Extensively Drug-Resistant Typhoid Fever in Pakistan
- An outbreak of extensively drug-resistant (XDR) typhoid fever in Pakistan is ongoing. Extensively drug-resistant infections do not respond to most antibiotics.
- Cases of XDR typhoid fever have been reported among people in North America, Europe, East Asian, and the South Pacific who traveled to Pakistan.
- All travelers to Pakistan are at risk of getting XDR typhoid fever.
- If you are going to South Asia, including Pakistan, protect yourself by getting a typhoid fever vaccination before your trip and taking extra care to follow safe food and water guidelines.
Typhoid fever is a serious disease caused by Salmonella Typhi (Typhi) bacteria. The bacteria spread through contaminated food and water and person-to-person contact.
Symptoms of typhoid fever include high fever, weakness, stomach pain, headache, constipation or diarrhea, cough, and loss of appetite. Typhoid fever can be fatal without appropriate antibiotic treatment.
What is the current situation?
In 2016, a large outbreak of extensively drug-resistant (XDR) Salmonella Typhi infections began in Sindh province, Pakistan, and spread throughout the country. The strains (kinds) of Typhi linked to the outbreak do not respond to most antibiotics used to treat typhoid fever. Some people linked to the outbreak have died. Several countries (including the United States) have reported XDR typhoid fever among people who traveled to and returned from Pakistan.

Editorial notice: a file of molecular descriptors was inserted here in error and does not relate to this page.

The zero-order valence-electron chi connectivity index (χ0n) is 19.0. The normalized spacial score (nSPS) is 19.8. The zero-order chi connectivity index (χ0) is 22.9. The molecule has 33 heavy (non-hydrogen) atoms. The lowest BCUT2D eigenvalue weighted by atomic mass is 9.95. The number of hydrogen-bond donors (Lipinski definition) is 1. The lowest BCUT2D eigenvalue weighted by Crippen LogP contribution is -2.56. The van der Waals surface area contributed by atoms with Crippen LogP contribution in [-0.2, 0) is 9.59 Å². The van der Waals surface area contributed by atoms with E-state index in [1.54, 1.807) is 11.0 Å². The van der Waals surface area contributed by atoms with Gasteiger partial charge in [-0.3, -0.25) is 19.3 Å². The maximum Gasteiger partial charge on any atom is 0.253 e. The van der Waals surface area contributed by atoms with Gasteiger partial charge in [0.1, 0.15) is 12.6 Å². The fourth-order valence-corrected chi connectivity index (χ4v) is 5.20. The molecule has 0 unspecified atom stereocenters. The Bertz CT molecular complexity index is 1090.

In the United States, public health officials have increased efforts to quickly interview and test samples from patients who may have typhoid fever.
What can travelers do to prevent typhoid fever?
Get the typhoid vaccine
CDC recommends that all travelers (even short-term travelers) to Pakistan and South Asia be vaccinated against typhoid fever before travel. Visit a doctor or travel clinic to discuss options. Two typhoid fever vaccines have been approved for use in the United States.
- An injectable vaccine (approved for people aged 2 and older): given as a shot at least 2 weeks before travel
- An oral vaccine (approved for people aged 6 and older): a total of four capsules taken by mouth (one every other day), finishing at least one week before travel
Because the maker of the oral vaccine temporarily stopped its production in December 2020, it may not be available to travelers. If the oral vaccine is not available, travelers aged 2 and older should get the injectable vaccine.
Always practice safe eating and drinking habits
The bacteria that cause typhoid fever are most often spread through contaminated food and water and person to person contact. Because typhoid fever vaccines are not 100% effective, travelers should always practice safe eating and drinking habits to help prevent infection.
- Follow safe food and water guidelines.
- Wash your hands often, especially before eating.
- Avoid eating food prepared by anyone who is sick or has recently been sick.
If you get sick during or after travel